by Marlena Fitzpatrick-Garcia
How artists are helping my Puerto Rico recover - and what we can all do
Hurricane Maria left an apocalyptic devastation earlier this fall as it castigated my homeland of Puerto Rico and left no corner untouched. Almost three months after the systemic destruction, the government has made little progress in restoring power – nearly 38 percent of the island’s only electric utility’s generating capacity was back online. The power authority struggles with the most basic recovery tasks, leaving many to believe they will be without power for months to come. The storm caused a loss of 1.25 billion hours of electricity supply, making it the largest blackout in U.S. history. Not only that, massive damage to Puerto Rico’s water system poses a looming health crisis for island residents exposed to bacteria. The official death toll is 55, although we know of almost 1,000 others who the government says died of “natural causes.” The government refuses to count these fatalities as part of Hurricane Maria’s toll.
The hurricane also exacerbated the considerable challenges Puerto Rico already faced: a dying economy, a financial debt crisis that has resulted in bankruptcy, and an exodus that has reduced the island’s population by half a million over the last decade. The brutal conditions and stalled recovery caused tens of thousands of Puerto Rico residents to flee to Florida in a single month. This epic exodus provoked the state to open three disaster relief centers for displaced families. The disaster has been compounded by a slow and inefficient response by Puerto Rican officials as well as the mainland U.S. government. So the Puerto Rican diaspora has stepped up, along with grassroots organizations, NGOs and regular people who want to help. The most active volunteers have actually been artists and musicians who have loaned their visibility and voices to raise funds and start the healing process. The reality TV star Bethenny Frankel (from “The Real Housewives of New York City”) was able to organize dozens of planes filled with aid to land in remote places and transport people to hospitals. She formed coalitions with people she had never met before. Restaurateurs Jose Andres and Jose Enrique have been serving about 25,000 meals per day to refugees. Jennifer Lopez, Ricky Martin, the band Residente and many more artists of all kinds are helping out and asking their fans to do the same. Lopez, Marc Anthony and Luis Fonsi joined the First Lady of Puerto Rico, Beatriz Rosselló, to collect funds at the government site Unidos Por Puerto Rico, while Martin is collecting donations via his YouCaring crowdfunding page. Ricardo Arjona joined the Maestro Cares Foundation to donate part of the proceeds from his concert in Houston to the American Red Cross. A Hurricane Maria telethon raised over $50 million. Most notably, Lin-Manuel Miranda reached out to high profile artists to record a song he wrote, “Almost Like Praying” (which contains a sample of “Maria” from “West Side Story.”) The charity single blasted in at No. 1 on the Digital Song Sales chart. It features Marc Anthony, Ruben Blades, Camila Cabello, Pedro Capo, Dessa, Gloria Estefan, Fat Joe, Luis Fonsi, Juan Luis Guerra, Alex Lacamoire, John Leguizamo, Jennifer Lopez, Rita Moreno, Ednita Nazario, Joell Ortiz, Anthony Ramos, Gina Rodriguez, Gilberto Santa Rosa, PJ Sin Suela, Tommy Torres and Ana Villafañe.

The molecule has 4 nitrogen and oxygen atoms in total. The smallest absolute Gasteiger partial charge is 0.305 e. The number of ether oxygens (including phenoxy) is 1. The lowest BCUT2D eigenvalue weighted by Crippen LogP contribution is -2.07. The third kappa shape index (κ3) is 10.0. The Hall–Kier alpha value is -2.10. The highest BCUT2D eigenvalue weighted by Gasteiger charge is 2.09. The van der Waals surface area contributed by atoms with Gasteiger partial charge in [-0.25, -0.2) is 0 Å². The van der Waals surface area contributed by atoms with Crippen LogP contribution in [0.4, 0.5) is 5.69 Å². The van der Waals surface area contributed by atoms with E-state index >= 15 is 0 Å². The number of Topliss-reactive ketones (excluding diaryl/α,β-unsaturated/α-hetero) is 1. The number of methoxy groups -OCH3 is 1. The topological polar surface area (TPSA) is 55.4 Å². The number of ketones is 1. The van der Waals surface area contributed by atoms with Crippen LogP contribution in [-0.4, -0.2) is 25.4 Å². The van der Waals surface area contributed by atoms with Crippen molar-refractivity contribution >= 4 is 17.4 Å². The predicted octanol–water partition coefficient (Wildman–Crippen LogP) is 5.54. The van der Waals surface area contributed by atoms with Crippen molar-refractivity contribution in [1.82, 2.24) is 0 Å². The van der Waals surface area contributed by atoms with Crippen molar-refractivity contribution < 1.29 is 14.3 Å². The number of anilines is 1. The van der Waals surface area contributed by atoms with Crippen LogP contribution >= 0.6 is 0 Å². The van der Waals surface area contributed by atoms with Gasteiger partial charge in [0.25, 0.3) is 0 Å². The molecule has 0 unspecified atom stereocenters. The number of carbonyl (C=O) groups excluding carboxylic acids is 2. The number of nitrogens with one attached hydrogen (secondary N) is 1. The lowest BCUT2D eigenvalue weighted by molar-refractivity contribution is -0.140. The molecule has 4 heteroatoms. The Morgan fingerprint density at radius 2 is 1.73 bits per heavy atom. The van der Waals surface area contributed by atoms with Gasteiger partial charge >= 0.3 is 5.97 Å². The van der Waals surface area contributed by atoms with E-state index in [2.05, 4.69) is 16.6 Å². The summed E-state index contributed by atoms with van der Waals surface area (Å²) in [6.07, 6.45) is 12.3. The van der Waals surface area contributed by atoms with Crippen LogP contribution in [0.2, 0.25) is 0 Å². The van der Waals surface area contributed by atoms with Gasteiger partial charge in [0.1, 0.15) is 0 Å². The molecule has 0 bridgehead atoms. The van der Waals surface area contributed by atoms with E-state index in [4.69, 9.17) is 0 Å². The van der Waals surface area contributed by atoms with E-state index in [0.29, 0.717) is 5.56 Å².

Jazz musicians lent their talent in the benefit concert Juntos por Puerto Rico, led by Miguel Zenón. Performing were some of the top jazz musicians in the world including Obed Calvaire, Marco Diaz, Robin Eubanks, David Flores, Jose Roberto Hernandez, Zakir Hussain, Sean Jones, Rebeca Mauleon, Javier Navarrette, Rico Pabon, Pedro Pastrana, Joshua Redman, David Sanchez, John Santos, Shefali Shah, Marcus Shelby, and Saul Sierra.
Finally, near the end of October, Local 802 organized a collection for Puerto Rico at its fall membership meeting. I spoke there along with Local 802 member Victor Pablo. (Victor’s family and my family are neighbors on the same street in Puerto Rico.)We raised almost $2,000 that night, along with various other material donations.
TO DONATE: The city of New York is promoting donations to Puerto Rico at www.hispanicfederation.org/donate and www.nyc.gov/fund. Donations of material objects (diapers, baby food, etc.) are also accepted; see http://on.nyc.gov/PuertoRicoRelief for more information.
Hurricane Maria’s devastation can be seen in these photos by Local 802 theatre rep Marlena Fitzpatrick-Garcia from her recent trip to Puerto Rico, where she assisted her family.
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